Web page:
Tuesday, November 15, 2011

Using WF4 as a Business Rule Engine

Introduction

A project at work forced me to get up to speed on Windows Workflow Foundation (WF) quickly. My boss wanted to use it as a business rule engine where the end user could edit the rules themselves. They didn't necessarily need full flexibility on the editing, but the core parameters of the rules had to be editable. Now there's probably hundred ways to approach this, and many ways to do it without using Workflow Foundation, but I decided do a proof of concept doing so.

I then came over Christophe Geers' Blog and the article Using Rules outside of a Workflow. This was the kind of kick-start I needed - or so I thought, until I noticed it targets WF3 (Workflow for .NET 3.5). Now I could go on and use WF3, but some Googling and reading lead me to believe i would be better prepared for the future using WF4 instead*. In this article I will implement the same application as Christophe Geers did, but in Workflow 4.

*) You may argue against this in the comment field if you like - I'm still not sure this is an obvious choice.

Workflow 3 vs 4

So what has changed? A lot. Microsoft has rewritten the Workflow framework quite extensively from WF3 to WF4, and the way you work with Rules is fundamentally changed. Long story short, I feel they've tried to generalize the concept of an element in a workflow to the point where "everything is an apple". Maybe they've succeeded - I really haven't worked long enough with the framework to comment on this. Anyway, a Rule is now a basically an Activity configured accordingly. The Rule class is obsolete. I will not go into detail on the changes - Microsoft have published a 17 page document comparing how to use the concept of Rules in the document WF Guidance: Rules which is a part of the WF4 Migration guide

The Salutation Resolver Solution

Christophe Geers implemented a rule set in WF3 which basically decides the correct salutation in a letter for a person given some basic properties about that person. I'm not going to go into the same level of detail regarding the problem domain as Geers did, instead I'll focus on how to implement it in WF4. For reference, go to his blog entry at any time. This table will describe the expected result though:






GenderAgeMarriedSalutation
M>18Yes/NoMr
F>18NoMiss
F>18YesMrs
F/M<18Yes/NoTo the parents of

The solution will be divided into three projects:

  1. A shared library with the business entities
  2. A Forms project which take input and allow you to edit rules
  3. A Workflow Activity project. This is where the juice is.

The Forms project contains two forms. The parameter input form looks like this:

It will allow you to change the input parameters and see how the result of the workflow execution changes accordingly. The second form is for altering the business rules runtime. I will come back to that later.

The shared library contains two important classes - Person.cs, which is basically identical to the one from Geers' blog, and SalutationAssignmentRule.cs which is a wrapper over the rules we define, and the core of what we will expose to the end user.

The Activity project contains logic and data for executing the business rules in one of three ways:

  1. From a Workflow diagram designed with the Visual Studio Designer.
  2. From a hard-coded workflow where all the logic is written in C# code
  3. From a dynamic workflow where the workflow logic is generated from user input by C# code

#1 is cool. The designer produces XAML of the workflow (or "business rules"), which is suited for persitance and to a certain degree modification. I didn't really see my endusers editing XAML or using Visual Studio to change the business rules though, so this option was not for me.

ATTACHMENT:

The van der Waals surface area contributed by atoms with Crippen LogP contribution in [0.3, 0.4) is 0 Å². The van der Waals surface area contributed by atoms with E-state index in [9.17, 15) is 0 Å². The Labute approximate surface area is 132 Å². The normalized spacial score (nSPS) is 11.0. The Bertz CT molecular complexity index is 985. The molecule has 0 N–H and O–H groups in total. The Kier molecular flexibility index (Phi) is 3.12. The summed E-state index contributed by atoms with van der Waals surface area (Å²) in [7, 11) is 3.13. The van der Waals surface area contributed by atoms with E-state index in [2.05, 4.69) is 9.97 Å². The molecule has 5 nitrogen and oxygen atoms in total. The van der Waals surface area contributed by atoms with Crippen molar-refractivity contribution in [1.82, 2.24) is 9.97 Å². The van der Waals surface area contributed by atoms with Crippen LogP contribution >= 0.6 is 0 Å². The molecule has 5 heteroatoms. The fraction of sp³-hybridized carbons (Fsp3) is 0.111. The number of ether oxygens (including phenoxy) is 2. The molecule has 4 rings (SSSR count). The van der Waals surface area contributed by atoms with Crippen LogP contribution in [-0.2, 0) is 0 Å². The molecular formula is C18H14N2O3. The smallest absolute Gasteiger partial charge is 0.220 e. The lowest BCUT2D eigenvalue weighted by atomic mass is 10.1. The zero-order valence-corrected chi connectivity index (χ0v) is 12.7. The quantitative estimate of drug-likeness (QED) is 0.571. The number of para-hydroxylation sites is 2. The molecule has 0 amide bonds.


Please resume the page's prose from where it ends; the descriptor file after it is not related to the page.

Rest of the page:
#2 is cooler. Here I prove that the same can be done in code. Articles like DynamicAcitivty Creation and Kushal Shah's Adding Variables, Expressions and Bindings Programmatically helped me accomplish this, but the way I implemented it, the rules are pretty static.

#3: Now we're getting somewhere. By adding a layer on top of the code in #2, we can expose part of the rules to the end users. In this example I go as far as exposing the Visual Basic-style condition statements and the if-then-else-assignments to the user interface. This may be overkill for my end users, but I'm showing that the flexibility is there. See screenshot below.

In this DataGridView you can edit the rules runtime.

The implementation

I will focus on solution #3 from last chapter - where dynamic rules are used. For the other methods, download view the solution yourself (link at bottom).

First, the "dumb" business classes:

Here is the gist of Person.cs. -Only syntactically altered from Geers' blog:

public class Person
  {
     #region Properties
     public string Name { get; set; }
     public string Firstname { get; set; }
     public DateTime BirthDate { get; set; }
     public string Gender { get; set; }
     public bool Married { get; set; }
     public string Salutation { get; set; }
     // Read-only properties:
     public Int32 Age { get { return CalculateAge(); } }
     public Boolean Minor { get { return (Age < 18); } }
     // Methods
     private bool CalculateAge() { /* Implementation */ }
  }

Then there is the class for storing the business rules. I need to wrap the complex structure of activities, sequences and arguments from the framwork in a manner that is easier presented in a user interface. In this solution I bind a list of these objects directly to the datagrid.

public class SalutationAssignmentRule
    {
        public string Condition { get; set; }
        public int Priority { get; set; }
        public string ThenValue { get; set; }
        public string ElseValue { get; set; }
        public string TargetParameter { get; set; }

        public SalutationAssignmentRule(int priority, string condition, string thenValue, string elseValue = null)
        {
            TargetParameter = "Person.Salutation"; // Could be configurable
            Condition = condition;
            Priority = priority;
            ThenValue = thenValue;
            ElseValue = elseValue;
        }
    }

The ActivityLibrary projects is where the magic happens, specifically in SalutationRuleGeneratorDynamic.cs and RuleConverter.cs. The latter converts Rules in the form of SalutationAssignmentRule-objects to WF4 activity objects of type If, which are a subclass of the "everything-is-an-apple"-Action class.

RuleConverter.cs:

public class RuleConverter
  {
      internal static Activity ToIfActivity(SalutationAssignmentRule inRule)